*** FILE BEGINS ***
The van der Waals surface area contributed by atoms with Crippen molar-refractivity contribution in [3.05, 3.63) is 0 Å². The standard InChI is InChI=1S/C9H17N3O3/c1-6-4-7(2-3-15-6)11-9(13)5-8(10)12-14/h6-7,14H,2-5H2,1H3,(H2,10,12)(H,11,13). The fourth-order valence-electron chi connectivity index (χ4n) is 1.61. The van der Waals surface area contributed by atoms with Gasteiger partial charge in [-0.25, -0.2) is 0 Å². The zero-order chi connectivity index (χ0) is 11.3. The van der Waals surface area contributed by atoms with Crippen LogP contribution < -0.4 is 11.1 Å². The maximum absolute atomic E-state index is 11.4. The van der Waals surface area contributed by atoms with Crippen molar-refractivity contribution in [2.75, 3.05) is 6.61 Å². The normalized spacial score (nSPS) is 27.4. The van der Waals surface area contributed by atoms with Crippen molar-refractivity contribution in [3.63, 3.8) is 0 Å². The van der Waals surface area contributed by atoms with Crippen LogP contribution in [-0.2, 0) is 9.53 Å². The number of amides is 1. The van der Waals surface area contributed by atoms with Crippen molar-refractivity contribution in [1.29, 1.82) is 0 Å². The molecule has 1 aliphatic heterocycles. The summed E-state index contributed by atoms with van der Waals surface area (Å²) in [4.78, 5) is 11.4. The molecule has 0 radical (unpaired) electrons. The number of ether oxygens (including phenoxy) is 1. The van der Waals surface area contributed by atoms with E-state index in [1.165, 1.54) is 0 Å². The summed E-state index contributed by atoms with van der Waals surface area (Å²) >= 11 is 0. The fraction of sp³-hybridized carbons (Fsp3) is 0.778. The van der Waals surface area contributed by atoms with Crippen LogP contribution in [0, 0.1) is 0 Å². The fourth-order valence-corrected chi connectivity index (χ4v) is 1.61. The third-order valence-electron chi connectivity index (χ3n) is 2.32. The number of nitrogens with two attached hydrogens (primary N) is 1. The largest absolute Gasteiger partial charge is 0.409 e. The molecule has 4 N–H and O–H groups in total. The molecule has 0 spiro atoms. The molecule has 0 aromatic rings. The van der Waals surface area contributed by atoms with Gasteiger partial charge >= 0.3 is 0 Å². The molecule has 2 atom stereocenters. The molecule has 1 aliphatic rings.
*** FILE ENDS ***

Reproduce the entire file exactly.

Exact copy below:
The van der Waals surface area contributed by atoms with Crippen molar-refractivity contribution in [3.05, 3.63) is 0 Å². The standard InChI is InChI=1S/C9H17N3O3/c1-6-4-7(2-3-15-6)11-9(13)5-8(10)12-14/h6-7,14H,2-5H2,1H3,(H2,10,12)(H,11,13). The fourth-order valence-electron chi connectivity index (χ4n) is 1.61. The van der Waals surface area contributed by atoms with Gasteiger partial charge in [-0.25, -0.2) is 0 Å². The zero-order chi connectivity index (χ0) is 11.3. The van der Waals surface area contributed by atoms with Crippen LogP contribution < -0.4 is 11.1 Å². The maximum absolute atomic E-state index is 11.4. The van der Waals surface area contributed by atoms with Crippen molar-refractivity contribution in [2.75, 3.05) is 6.61 Å². The normalized spacial score (nSPS) is 27.4. The van der Waals surface area contributed by atoms with Crippen molar-refractivity contribution in [3.63, 3.8) is 0 Å². The van der Waals surface area contributed by atoms with Crippen LogP contribution in [-0.2, 0) is 9.53 Å². The number of amides is 1. The van der Waals surface area contributed by atoms with Crippen molar-refractivity contribution in [1.29, 1.82) is 0 Å². The molecule has 1 aliphatic heterocycles. The summed E-state index contributed by atoms with van der Waals surface area (Å²) in [4.78, 5) is 11.4. The molecule has 0 radical (unpaired) electrons. The number of ether oxygens (including phenoxy) is 1. The van der Waals surface area contributed by atoms with E-state index in [1.165, 1.54) is 0 Å². The summed E-state index contributed by atoms with van der Waals surface area (Å²) >= 11 is 0. The fraction of sp³-hybridized carbons (Fsp3) is 0.778. The van der Waals surface area contributed by atoms with Crippen LogP contribution in [0, 0.1) is 0 Å². The fourth-order valence-corrected chi connectivity index (χ4v) is 1.61. The third-order valence-electron chi connectivity index (χ3n) is 2.32. The number of nitrogens with two attached hydrogens (primary N) is 1. The largest absolute Gasteiger partial charge is 0.409 e. The molecule has 4 N–H and O–H groups in total. The molecule has 0 spiro atoms. The molecule has 0 aromatic rings. The van der Waals surface area contributed by atoms with Gasteiger partial charge >= 0.3 is 0 Å². The molecule has 2 atom stereocenters. The molecule has 1 aliphatic rings.